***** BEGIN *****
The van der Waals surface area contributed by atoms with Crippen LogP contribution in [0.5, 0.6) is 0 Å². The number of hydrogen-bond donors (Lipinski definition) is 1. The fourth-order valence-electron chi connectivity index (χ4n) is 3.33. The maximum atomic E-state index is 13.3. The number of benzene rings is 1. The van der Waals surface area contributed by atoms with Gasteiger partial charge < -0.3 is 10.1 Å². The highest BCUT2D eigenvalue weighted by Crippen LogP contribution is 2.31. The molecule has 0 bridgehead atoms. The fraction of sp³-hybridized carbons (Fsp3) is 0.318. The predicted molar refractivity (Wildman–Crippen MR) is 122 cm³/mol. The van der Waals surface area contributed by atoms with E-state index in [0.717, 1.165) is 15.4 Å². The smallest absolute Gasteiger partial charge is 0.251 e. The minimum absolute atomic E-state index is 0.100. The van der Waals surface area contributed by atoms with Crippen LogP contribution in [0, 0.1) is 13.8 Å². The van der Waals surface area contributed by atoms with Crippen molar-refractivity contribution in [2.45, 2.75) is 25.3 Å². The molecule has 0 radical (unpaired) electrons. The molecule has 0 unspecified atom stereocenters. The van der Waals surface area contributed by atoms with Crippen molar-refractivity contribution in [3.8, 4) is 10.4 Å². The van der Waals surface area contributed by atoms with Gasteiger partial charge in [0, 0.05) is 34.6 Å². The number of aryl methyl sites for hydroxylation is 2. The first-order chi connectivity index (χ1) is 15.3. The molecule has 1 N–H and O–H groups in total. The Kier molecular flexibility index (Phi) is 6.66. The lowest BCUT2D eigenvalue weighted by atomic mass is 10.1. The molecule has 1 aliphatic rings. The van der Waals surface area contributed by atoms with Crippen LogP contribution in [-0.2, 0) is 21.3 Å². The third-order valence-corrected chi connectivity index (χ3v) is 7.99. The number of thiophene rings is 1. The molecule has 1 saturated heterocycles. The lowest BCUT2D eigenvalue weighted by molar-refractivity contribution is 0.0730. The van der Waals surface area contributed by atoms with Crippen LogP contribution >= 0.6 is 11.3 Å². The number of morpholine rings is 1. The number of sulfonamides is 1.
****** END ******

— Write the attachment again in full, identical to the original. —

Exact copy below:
The van der Waals surface area contributed by atoms with Crippen LogP contribution in [0.5, 0.6) is 0 Å². The number of hydrogen-bond donors (Lipinski definition) is 1. The fourth-order valence-electron chi connectivity index (χ4n) is 3.33. The maximum atomic E-state index is 13.3. The number of benzene rings is 1. The van der Waals surface area contributed by atoms with Gasteiger partial charge < -0.3 is 10.1 Å². The highest BCUT2D eigenvalue weighted by Crippen LogP contribution is 2.31. The molecule has 0 bridgehead atoms. The fraction of sp³-hybridized carbons (Fsp3) is 0.318. The predicted molar refractivity (Wildman–Crippen MR) is 122 cm³/mol. The van der Waals surface area contributed by atoms with E-state index in [0.717, 1.165) is 15.4 Å². The smallest absolute Gasteiger partial charge is 0.251 e. The minimum absolute atomic E-state index is 0.100. The van der Waals surface area contributed by atoms with Crippen LogP contribution in [0, 0.1) is 13.8 Å². The van der Waals surface area contributed by atoms with Crippen molar-refractivity contribution in [2.45, 2.75) is 25.3 Å². The molecule has 0 radical (unpaired) electrons. The molecule has 0 unspecified atom stereocenters. The van der Waals surface area contributed by atoms with Crippen molar-refractivity contribution in [3.8, 4) is 10.4 Å². The van der Waals surface area contributed by atoms with Gasteiger partial charge in [0, 0.05) is 34.6 Å². The number of aryl methyl sites for hydroxylation is 2. The first-order chi connectivity index (χ1) is 15.3. The molecule has 1 N–H and O–H groups in total. The Kier molecular flexibility index (Phi) is 6.66. The lowest BCUT2D eigenvalue weighted by atomic mass is 10.1. The molecule has 1 aliphatic rings. The van der Waals surface area contributed by atoms with Crippen LogP contribution in [-0.2, 0) is 21.3 Å². The third-order valence-corrected chi connectivity index (χ3v) is 7.99. The number of thiophene rings is 1. The molecule has 1 saturated heterocycles. The lowest BCUT2D eigenvalue weighted by molar-refractivity contribution is 0.0730. The van der Waals surface area contributed by atoms with Crippen LogP contribution >= 0.6 is 11.3 Å². The number of morpholine rings is 1. The number of sulfonamides is 1.